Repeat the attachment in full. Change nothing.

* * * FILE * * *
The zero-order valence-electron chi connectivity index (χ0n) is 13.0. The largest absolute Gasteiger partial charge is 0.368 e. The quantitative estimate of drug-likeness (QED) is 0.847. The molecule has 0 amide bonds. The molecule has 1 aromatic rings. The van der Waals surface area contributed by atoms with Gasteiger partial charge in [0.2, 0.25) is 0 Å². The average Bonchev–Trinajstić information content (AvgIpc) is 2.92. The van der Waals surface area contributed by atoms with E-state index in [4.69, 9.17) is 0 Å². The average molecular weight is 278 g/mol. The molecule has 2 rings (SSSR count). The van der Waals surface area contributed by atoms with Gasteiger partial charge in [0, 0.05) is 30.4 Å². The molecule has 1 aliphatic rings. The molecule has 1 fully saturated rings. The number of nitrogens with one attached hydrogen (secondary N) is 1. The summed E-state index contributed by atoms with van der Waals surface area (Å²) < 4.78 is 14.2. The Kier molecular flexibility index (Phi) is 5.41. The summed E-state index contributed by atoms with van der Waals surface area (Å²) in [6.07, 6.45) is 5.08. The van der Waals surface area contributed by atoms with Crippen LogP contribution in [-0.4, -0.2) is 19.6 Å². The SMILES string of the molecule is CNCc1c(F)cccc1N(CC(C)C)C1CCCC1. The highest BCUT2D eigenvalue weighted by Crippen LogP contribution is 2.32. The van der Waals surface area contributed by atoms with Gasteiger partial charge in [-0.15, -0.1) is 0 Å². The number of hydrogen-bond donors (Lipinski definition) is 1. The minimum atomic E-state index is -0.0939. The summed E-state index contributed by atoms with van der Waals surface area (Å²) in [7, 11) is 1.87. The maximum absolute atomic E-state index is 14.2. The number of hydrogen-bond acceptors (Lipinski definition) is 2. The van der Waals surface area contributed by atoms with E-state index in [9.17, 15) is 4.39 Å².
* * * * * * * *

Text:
The zero-order valence-electron chi connectivity index (χ0n) is 13.0. The largest absolute Gasteiger partial charge is 0.368 e. The quantitative estimate of drug-likeness (QED) is 0.847. The molecule has 0 amide bonds. The molecule has 1 aromatic rings. The van der Waals surface area contributed by atoms with Gasteiger partial charge in [0.2, 0.25) is 0 Å². The average Bonchev–Trinajstić information content (AvgIpc) is 2.92. The van der Waals surface area contributed by atoms with E-state index in [4.69, 9.17) is 0 Å². The average molecular weight is 278 g/mol. The molecule has 2 rings (SSSR count). The van der Waals surface area contributed by atoms with Gasteiger partial charge in [0, 0.05) is 30.4 Å². The molecule has 1 aliphatic rings. The molecule has 1 fully saturated rings. The number of nitrogens with one attached hydrogen (secondary N) is 1. The summed E-state index contributed by atoms with van der Waals surface area (Å²) < 4.78 is 14.2. The Kier molecular flexibility index (Phi) is 5.41. The summed E-state index contributed by atoms with van der Waals surface area (Å²) in [6.07, 6.45) is 5.08. The van der Waals surface area contributed by atoms with Crippen LogP contribution in [-0.4, -0.2) is 19.6 Å². The SMILES string of the molecule is CNCc1c(F)cccc1N(CC(C)C)C1CCCC1. The highest BCUT2D eigenvalue weighted by Crippen LogP contribution is 2.32. The van der Waals surface area contributed by atoms with Gasteiger partial charge in [-0.15, -0.1) is 0 Å². The number of hydrogen-bond donors (Lipinski definition) is 1. The minimum atomic E-state index is -0.0939. The summed E-state index contributed by atoms with van der Waals surface area (Å²) in [7, 11) is 1.87. The maximum absolute atomic E-state index is 14.2. The number of hydrogen-bond acceptors (Lipinski definition) is 2. The van der Waals surface area contributed by atoms with E-state index in [9.17, 15) is 4.39 Å².